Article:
“Officers approached the residence and attempted to contact occupants at the residence,” he said. “No contact was made.”
When officers went to the rear of the house, they found an unlocked screen and unlocked door and believed an intruder was inside, according to police. Officers entered the home through the unlocked door that led to the kitchen and announced their presence.
“Upon entry to the residence, the officers encountered a dog,” Dutton said in an email. “Two officers fired their weapons, striking and killing the animal in the kitchen.”
The McKinley’s neighbor, Tama Colson was out walking Monday night when she saw the patrol cars on the street. She then heard the gunshots.
It wasn’t just the dog, who police shot, however. After hearing police shoot his dog in the kitchen, Chris McKinley walked into the room to assess the situation. That’s when he too was shot by the Dekalb County police.
“I hear Leah screaming, I see Chris walking out, ‘They just shot me, they just shot me, and they killed my dog,’” Colson recounted of the incident. “So I got him to lay down, took my shirt off and rendered first aid. And Chris just kept saying, ‘Why did they shoot me? Why did they shoot my dog?’ He says, ‘I opened the door to see what the dogs were barking at, and I see black uniforms and I hear pop-pop-pop-pop,’” Colson continued.
But the epic blunder wasn’t over just yet. After they broke into the wrong home, killed a family pet, and shot the innocent and unarmed homeowner, they also shot their fellow cop!

One of the officers had to be transported in critical condition to the Grady Memorial Hospital after being shot by one of his own officers. That officer was in serious, but stable condition Tuesday morning after receiving a bullet to his hip.
According to DeKalb police Chief James Conroy, the three officers involved are all on paid leave.
“Without getting into the specifics of this case, that’s one of the challenges when people call 911, we often don’t know where they are,” Conroy said. “We want officers to go out and investigate crimes like this rather than react. We want to go out and actually apprehend criminals and help people.”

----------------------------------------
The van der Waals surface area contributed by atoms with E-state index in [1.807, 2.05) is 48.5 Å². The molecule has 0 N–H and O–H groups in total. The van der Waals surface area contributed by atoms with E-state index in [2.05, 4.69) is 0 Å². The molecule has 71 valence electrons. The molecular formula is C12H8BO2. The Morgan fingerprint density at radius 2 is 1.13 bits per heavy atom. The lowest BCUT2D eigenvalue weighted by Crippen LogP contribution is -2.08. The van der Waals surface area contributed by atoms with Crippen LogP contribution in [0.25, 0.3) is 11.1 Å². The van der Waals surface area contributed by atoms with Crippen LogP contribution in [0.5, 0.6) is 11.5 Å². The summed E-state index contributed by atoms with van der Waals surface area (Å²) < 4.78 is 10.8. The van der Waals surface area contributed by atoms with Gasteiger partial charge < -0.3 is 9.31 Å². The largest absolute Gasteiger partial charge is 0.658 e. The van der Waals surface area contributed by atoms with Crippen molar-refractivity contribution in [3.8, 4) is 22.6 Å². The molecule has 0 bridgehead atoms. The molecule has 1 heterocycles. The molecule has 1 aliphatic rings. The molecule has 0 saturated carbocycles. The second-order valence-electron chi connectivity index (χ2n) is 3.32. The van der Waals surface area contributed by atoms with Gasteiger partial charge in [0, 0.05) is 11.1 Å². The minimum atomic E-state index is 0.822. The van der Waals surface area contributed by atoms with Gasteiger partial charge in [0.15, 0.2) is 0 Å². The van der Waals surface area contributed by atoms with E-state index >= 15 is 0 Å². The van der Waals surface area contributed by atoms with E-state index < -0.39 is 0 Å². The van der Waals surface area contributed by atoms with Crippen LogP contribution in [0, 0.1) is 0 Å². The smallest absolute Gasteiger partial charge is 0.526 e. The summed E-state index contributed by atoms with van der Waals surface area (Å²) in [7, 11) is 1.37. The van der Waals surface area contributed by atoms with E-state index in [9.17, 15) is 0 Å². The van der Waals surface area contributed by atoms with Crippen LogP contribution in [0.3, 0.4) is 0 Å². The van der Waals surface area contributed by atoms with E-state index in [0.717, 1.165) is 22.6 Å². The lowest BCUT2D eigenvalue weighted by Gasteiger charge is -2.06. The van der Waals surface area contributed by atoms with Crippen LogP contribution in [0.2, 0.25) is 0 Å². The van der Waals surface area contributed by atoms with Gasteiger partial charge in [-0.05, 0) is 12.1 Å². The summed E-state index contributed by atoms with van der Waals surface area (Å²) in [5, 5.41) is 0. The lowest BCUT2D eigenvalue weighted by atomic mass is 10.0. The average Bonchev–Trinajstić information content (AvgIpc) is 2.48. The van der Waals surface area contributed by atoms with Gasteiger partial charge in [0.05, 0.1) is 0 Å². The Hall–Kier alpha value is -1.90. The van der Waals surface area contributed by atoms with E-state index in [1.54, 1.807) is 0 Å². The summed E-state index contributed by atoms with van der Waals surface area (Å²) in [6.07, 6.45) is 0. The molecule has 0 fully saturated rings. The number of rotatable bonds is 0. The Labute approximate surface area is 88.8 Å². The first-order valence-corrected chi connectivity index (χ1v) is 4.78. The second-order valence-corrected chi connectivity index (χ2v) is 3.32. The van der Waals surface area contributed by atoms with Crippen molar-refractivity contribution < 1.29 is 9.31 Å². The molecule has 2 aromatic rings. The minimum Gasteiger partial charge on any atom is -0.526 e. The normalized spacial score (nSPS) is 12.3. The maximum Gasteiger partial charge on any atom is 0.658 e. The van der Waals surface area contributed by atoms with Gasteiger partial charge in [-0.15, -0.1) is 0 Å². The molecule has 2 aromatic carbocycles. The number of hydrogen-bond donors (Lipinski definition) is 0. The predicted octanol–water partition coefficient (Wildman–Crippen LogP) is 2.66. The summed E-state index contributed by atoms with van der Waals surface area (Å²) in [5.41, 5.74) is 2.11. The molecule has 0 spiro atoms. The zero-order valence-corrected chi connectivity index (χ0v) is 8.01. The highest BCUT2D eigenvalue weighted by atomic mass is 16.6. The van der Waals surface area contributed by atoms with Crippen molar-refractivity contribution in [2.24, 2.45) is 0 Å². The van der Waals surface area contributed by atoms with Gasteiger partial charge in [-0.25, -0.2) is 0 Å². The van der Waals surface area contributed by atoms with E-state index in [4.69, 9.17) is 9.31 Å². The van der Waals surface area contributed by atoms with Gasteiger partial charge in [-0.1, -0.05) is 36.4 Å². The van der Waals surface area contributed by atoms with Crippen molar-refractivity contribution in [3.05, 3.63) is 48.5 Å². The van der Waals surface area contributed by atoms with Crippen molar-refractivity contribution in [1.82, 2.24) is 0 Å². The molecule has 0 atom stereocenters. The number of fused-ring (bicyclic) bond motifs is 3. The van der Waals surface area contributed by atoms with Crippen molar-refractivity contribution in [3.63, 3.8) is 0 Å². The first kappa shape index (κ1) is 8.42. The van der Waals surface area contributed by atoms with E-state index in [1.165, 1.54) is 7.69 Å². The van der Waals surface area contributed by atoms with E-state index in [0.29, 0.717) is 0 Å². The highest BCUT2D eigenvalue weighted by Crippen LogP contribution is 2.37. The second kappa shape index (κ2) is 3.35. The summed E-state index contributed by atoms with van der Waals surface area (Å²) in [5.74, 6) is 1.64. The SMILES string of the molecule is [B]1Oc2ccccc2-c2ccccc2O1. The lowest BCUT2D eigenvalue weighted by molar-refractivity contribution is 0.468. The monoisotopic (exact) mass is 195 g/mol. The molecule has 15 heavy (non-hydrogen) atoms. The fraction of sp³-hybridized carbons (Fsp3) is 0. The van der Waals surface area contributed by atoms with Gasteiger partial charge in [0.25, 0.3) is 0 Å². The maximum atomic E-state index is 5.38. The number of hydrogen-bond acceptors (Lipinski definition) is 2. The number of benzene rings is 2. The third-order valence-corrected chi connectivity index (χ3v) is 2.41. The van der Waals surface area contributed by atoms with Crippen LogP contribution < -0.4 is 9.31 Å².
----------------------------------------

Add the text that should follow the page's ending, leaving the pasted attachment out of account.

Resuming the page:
However, these officers were doing no such investigation, nor were they apprehending criminals.
In an atypical fashion, the department officially admitted to making a mistake.
“Are we perfect? Absolutely not. But when we find that we made a mistake, we own it. We own the fact that we were at the wrong house,” he said. “We didn’t hide it. We didn’t mismanage it. We were at the wrong location based on information that was given to us.”
The part that was left out, however, is that their ‘mistake’ led to police officers shooting an innocent man and killing a family pet.

Cop Shoots and Kills Little Girl’s Pony

An Oregon family is demanding answers after a Sheriff’s deputy shot and killed their pony. The family says they had no idea the officer was going to shoot the family pet, and it all happened without their knowing and for no good reason whatsoever.
Crista Fitzgerald of Clackamas County explained that the 30-year-old American Miniature Horse, named Gir, had no problems aside from being old. But when he escaped from his stall in a Molalla barn overnight on February 18th, an officer shot and killed him.
“I locked his stall door, and I always do a double check. The next morning I came back out before I had class in the morning, which is around 10, and he was gone,” Crista explained.
She said that Gir didn’t get very far from the barn before being shot.
“We started knocking door-to-door. And the first house we came to he was laying in their yard,” she recounted.
At first the family thought that Gir was taking a nap. But as they got closer to him, they saw that he had been shot multiple times.
“We walked up closer and I bent down to pet him, and that’s when I saw the pool of blood behind his cheek bones. The neighbor came out and told us she had called the sheriff’s department and they put him down,” Fitzgerald told local reporters.
“When I called the officer he said that he had gotten out on the highway and gotten hit by a car and broke both of his back legs,” she added.
A spokesman for the Clackamas County Sheriff Office, Sgt. Nathan Thompson told local KATU News that the officer claimed that the horse “had broken legs.”
Sgt. Thompson also lied and claimed that the deputy called the Oregon Humane Society to ask about euthanizing the horse and they told him to just go ahead and shot it. But a spokeswoman for OHS said that this is not true; they never received a call from anyone at the Sheriff’s Department about the horse, and they would not have given them this advice if they had.
Fitzgerald said she didn’t believe the department’s story that Gir had broken legs. She claims that there was no sign of anything wrong with the horse’s legs when she saw her dead family pet.
“My vet said there was absolutely nothing wrong with him,” she added.
The body of the horse was sent to Oregon State University’s veterinary lab for an autopsy. They confirmed that there were no broken bones whatsoever in the horses legs, only in the jaw, which was shattered by one of the bullets from the deputy’s weapon.
“If I had gone out and shot the pony I’d be in jail right now. That’s cruel,” Fitzgerald said.

“He was part of our family… There’s no way to replace him,” she said, saying that her children don’t understand where Gir went, or why a police officer would hurt him.